Finding Hope


Sober living home focuses on acceptance, recovery despite pushback from neighbors

Posted at 4:00 PM, Mar 07, 2022
and last updated 2022-03-07 18:17:00-05

BOISE, Idaho — Living with addiction can be tough. Living with addiction without a supportive, safe place to live can make things even harder.

Many live-in treatment programs in the Treasure Valley have months-long waitlists and residential sober living homes are few and far between.

In this week's Finding Hope, Idaho News 6 sat down with some of the women who call the Hummingbird House home. It's a sober living home in a west Boise subdivision housing 10 local women in recovery from drug or alcohol addiction.

Owner Ashley Kinshella said a big part of her "why" in life is helping other women reach recovery like she has.

"I chose to be here because it's a family-oriented community and I wanted these women to be submersed around family and to feel like they could achieve that someday," Kinshella said. "That they could be somebody with their life, that just because their lives brushed with drugs or alcohol does not mean that they can't succeed and be something."

The women have chores, a curfew, are breathalyzed most days and are randomly drug tested a few times a week.

Kinshella said they have a zero-tolerance policy for anyone who breaks house rules, which are monitored by the live-in house manager and assistant manager.

"Honestly it's been a saving grace for me. I've always tried to live alone and it ended up in relapse and feelings of loneliness, and that ultimately is not a healthy environment for me to live by myself right now; so this has been a great transitional house for me and a great place to be," house assistant manager Skyla Child said. "Everyone is very supportive of one another, and it does feel like a house full of women with the same goals and I know I can just walk down the hallway if I need to talk to somebody about any of my struggles."

The women live typical lives. Most leave for work in the morning, sit down for weekly house meetings, and are encouraged to participate in recovery programs. They often turn to each other for accountability.

"We have a group text. We'll text each other if we're struggling, we go to meetings together," Child said. "I've definitely seen people, and myself, who normally would have relapsed in the past, get through situations clean and sober by living here."

One house member, Dawn, shared with us off-camera how instrumental the Hummingbird House has been in her recovery.

"I love being sober but I'm high risk. So, ultimately, all I need is a safe place and I can be sober. And I've gotten those two things," Dawn said. "It's more than sobriety. It's a safe space and it's love. It's just a place of unconditional love and that's been hard for me to find in this world."

Kinshella said the goal is to use the house as a jumping-off point — a place to strengthen stability in their sobriety and eventually move on to other arrangements when they're ready.

Since the Hummingbird House started housing women in October, Kinshella said she's helped a handful find housing elsewhere after breaking house rules, and two have successfully moved out into their own apartments and continue with their active recovery.

Neighborhood residents push back

Although immediate neighbors have recently come around to welcome the women, their presence was initially met with pushback.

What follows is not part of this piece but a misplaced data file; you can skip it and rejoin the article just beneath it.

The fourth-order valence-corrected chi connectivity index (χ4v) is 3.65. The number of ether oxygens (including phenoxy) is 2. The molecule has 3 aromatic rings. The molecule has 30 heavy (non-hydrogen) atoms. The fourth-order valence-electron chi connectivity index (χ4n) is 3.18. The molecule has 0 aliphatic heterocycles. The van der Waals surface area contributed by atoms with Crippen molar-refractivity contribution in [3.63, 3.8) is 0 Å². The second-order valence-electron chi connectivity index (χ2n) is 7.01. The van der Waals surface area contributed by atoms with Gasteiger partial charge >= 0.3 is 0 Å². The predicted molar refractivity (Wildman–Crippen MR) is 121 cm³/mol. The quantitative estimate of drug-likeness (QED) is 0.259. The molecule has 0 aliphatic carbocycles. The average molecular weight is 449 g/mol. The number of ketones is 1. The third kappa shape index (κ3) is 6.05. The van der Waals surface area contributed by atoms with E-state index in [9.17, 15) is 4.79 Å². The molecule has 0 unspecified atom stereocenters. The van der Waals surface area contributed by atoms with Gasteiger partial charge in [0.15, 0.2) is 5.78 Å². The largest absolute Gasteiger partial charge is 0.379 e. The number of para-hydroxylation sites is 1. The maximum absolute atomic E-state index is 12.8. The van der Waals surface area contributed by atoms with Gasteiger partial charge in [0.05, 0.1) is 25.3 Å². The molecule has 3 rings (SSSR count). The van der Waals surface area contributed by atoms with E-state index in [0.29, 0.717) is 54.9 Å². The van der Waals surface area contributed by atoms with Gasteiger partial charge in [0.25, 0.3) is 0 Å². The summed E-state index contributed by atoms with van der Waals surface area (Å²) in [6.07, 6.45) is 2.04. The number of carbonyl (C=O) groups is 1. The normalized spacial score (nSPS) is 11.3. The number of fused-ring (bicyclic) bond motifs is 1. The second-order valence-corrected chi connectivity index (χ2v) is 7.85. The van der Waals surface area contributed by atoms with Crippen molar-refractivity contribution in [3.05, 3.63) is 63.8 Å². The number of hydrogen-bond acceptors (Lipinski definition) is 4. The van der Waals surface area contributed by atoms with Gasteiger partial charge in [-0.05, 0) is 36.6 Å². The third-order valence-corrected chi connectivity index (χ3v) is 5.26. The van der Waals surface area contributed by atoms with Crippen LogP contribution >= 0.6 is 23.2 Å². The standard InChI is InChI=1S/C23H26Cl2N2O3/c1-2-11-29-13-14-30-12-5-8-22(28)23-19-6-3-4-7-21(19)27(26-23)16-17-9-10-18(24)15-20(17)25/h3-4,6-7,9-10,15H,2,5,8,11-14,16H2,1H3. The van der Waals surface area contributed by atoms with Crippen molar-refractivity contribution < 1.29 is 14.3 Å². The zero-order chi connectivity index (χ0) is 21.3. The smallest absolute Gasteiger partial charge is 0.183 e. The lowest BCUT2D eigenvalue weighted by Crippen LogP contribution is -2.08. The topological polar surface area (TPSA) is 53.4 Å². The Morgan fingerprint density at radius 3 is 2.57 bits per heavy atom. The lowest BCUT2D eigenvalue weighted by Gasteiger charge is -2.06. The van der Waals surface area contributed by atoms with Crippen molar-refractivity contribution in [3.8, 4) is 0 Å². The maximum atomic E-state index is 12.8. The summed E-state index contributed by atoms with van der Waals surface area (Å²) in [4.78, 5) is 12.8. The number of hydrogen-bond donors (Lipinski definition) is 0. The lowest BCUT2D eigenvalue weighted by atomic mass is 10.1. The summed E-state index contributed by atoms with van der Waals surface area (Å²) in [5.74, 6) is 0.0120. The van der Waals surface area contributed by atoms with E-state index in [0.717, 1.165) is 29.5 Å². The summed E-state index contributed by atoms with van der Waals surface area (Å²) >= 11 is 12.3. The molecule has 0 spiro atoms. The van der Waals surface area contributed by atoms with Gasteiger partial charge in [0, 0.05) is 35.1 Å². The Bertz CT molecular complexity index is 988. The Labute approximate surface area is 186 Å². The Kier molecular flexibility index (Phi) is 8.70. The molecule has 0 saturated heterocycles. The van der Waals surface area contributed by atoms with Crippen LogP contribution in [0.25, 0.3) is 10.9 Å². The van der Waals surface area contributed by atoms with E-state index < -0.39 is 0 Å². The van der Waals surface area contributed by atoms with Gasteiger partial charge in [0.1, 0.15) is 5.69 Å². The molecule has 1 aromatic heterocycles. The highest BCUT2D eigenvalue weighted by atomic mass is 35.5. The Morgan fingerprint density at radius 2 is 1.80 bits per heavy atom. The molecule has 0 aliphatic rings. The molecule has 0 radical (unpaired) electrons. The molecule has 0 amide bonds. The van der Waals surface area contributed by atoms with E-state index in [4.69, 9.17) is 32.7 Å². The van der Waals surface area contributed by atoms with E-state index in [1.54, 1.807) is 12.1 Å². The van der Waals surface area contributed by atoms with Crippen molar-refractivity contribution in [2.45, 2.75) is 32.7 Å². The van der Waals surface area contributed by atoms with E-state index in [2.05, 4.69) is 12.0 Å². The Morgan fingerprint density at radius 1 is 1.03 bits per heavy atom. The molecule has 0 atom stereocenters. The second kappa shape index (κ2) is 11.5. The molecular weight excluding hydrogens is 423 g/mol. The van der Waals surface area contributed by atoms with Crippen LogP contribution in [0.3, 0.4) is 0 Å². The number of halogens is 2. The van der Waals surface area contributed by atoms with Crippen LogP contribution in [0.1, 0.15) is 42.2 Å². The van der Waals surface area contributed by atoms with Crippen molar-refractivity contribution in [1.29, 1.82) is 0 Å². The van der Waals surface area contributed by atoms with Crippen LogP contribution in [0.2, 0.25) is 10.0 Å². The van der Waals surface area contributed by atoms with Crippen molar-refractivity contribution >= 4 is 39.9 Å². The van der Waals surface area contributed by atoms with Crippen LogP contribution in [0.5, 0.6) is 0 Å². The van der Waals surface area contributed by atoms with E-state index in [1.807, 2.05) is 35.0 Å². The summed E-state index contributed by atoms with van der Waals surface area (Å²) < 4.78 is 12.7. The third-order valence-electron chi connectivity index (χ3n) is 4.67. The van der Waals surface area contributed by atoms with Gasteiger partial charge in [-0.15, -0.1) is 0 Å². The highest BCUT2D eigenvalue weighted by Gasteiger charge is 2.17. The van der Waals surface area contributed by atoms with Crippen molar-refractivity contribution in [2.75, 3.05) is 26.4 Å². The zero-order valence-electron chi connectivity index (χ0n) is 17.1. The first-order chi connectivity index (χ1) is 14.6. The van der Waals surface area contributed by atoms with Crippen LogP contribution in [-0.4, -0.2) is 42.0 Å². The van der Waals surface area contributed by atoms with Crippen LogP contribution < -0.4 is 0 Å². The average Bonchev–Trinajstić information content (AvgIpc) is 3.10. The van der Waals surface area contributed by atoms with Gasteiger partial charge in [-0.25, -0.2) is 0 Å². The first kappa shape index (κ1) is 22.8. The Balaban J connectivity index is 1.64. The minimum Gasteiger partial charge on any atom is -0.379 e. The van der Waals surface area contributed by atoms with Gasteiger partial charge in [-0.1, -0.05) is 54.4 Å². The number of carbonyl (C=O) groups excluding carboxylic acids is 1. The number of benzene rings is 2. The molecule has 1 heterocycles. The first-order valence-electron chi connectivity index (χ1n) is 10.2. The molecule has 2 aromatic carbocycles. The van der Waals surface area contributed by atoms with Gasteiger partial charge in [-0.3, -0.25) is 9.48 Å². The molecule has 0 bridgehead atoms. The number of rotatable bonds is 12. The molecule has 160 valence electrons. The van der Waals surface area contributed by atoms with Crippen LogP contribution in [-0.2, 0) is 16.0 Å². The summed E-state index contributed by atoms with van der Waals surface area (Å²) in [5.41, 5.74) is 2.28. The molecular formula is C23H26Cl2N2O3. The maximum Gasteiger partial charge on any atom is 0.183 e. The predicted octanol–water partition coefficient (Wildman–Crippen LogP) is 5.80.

In the fall, Kinshella reached out to neighbors to tell them about their mission and eventually the neighborhood's HOA hosted a special meeting to allow residents a chance to ask questions and address concerns.

"They started harassing me and telling me how much they disapprove of this," Kinshella said.

Some residents, according to Kinshella, going as far as offering to buy them out of the home to move somewhere else.

She points out a difference between the Hummingbird House and others in the subdivision: "This home is being tested. This home is sober."

A public post on the site stirred up controversy, hostility, and hundreds of comments, ultimately, catching the attention of the Intermountain Fair Housing Council.

"They wanted the group home out," IFHS attorney Brian Stephens said. "This has a big effect on people and that's why discriminatory statements are so banned and they have so much liability under the federal Fair Housing Act when it comes to housing because what you're really saying is, 'You're not welcome here because of your disability.'"

Idaho News 6 reached out to the subdivision's HOA and they declined to comment.

Stephens said group homes housing adults with disabilities like addiction are protected under the federal Fair Housing Act.

"People suffering from drug addiction, as long as they're in recovery, are also protected," Stephens said.

On behalf of the council, Stephens sent a Request for Reasonable Accommodation to the subdivision's management and HOA and a letter educating community members on documented discriminatory acts.

"They really did the right thing because we informed them of their obligations; my understanding is they had a community vote on the subject. Some neighbors reached out to us in support of what we're doing, and they voted to grant the Reasonable Accommodation to keep the group home and to work with the group home," Stephens said. "So I see it as a win."

"The neighbors have really turned around," Child said. "We've had some really great people reach out to us and show support who in the beginning were against us, and I think that turnaround has been really, really nice."

More than anything, Kinshella hopes those in active addiction know there's a way out and despite limited live-in options like the Hummingbird House, recovery is possible.

"You can stop your drug and alcohol addiction and you can find a sisterhood or brotherhood and there are so many resources out there," Kinshella said.